Over the past several decades, childhood obesity rates have risen dramatically, especially in economically disadvantaged communities. Children who carry excess weight face a number of health problems in childhood, and later as adults.
A number of factors have contributed to this health crisis, and it's going to take a number of approaches and lifestyle changes to help reverse the trend. Some of them are comprehensive and far-reaching, requiring commitments from industry and politicians. But not all of them.
Some of them require YOU.
Evidence increasingly suggests that some of the most important influences on child behavior are their parents (any caregiver). Parents are crucial role models for healthy - and unhealthy - behavior and are responsible for creating a health-promoting environment at home. But you don't need to start running marathons or swear off ice cream to set a good example. Here are a few simple steps you can take to start building healthy habits at home.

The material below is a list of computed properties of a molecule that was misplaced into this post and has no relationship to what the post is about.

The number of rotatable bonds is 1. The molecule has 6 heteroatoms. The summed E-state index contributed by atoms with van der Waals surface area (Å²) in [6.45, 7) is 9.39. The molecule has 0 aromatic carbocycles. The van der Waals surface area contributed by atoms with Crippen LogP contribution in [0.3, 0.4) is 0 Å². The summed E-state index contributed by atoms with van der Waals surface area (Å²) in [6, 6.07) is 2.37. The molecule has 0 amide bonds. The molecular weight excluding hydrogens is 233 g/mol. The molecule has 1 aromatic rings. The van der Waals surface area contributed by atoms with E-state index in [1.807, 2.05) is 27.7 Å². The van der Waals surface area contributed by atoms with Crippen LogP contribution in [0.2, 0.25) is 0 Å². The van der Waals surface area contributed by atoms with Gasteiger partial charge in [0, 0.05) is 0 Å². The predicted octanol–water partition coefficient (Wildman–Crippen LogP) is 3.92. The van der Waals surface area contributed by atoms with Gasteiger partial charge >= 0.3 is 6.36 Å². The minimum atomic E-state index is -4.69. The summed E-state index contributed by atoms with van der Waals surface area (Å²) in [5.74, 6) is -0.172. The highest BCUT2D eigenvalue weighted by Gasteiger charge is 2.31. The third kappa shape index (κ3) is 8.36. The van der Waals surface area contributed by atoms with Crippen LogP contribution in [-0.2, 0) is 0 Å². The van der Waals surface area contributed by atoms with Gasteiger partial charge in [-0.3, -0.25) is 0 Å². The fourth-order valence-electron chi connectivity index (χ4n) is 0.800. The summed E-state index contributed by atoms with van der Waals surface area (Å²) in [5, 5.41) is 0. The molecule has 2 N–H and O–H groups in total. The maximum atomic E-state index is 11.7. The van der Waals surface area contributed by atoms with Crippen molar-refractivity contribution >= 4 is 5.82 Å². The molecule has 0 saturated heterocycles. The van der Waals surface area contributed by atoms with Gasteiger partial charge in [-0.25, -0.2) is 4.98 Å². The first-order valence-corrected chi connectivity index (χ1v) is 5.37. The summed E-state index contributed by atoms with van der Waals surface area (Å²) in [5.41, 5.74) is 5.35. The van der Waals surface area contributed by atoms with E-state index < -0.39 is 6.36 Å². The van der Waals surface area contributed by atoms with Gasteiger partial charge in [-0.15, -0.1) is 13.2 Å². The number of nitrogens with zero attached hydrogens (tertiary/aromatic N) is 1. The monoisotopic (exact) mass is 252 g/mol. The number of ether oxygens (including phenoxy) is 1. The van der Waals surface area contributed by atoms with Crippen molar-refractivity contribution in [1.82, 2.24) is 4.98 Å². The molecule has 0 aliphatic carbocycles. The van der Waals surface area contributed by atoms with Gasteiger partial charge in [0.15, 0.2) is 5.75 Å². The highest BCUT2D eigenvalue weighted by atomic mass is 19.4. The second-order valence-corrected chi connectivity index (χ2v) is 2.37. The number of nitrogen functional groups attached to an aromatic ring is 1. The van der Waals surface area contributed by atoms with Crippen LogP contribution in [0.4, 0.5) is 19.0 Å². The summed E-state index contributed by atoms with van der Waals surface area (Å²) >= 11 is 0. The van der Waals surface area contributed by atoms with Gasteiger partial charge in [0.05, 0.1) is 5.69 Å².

- Take a walk after dinner. Or, if you don't have access to safe streets, play a video game, like Wii, that gets you up and moving.
- Try making one snack a serving of fresh, frozen, canned or dried fruit or fresh, frozen, or canned vegetable. Once you've done that, try adding a serving of each to your daily routine.
- If possible, keep fresh fruit available and accessible to your kids. What is visible is usually what they'll ask for first. Let them see you make this choice too.
- Let your kids look through your cookbooks, magazines, or through recipes on the internet with you and decide on one meal each week. Involve them in the planning and prep as much as possible.
- Children and adults are recommended to get 60 and 30 minutes of physical activity 5 days a week, respectively. But that doesn't just mean walking and running. There are lots of ways to get physically active with your kids that are less traditional, but also help to build family ties: playing hopscotch or tag, dancing, exploring a new part of your city, jumping rope, or simply requiring that no one stays still during commercial breaks.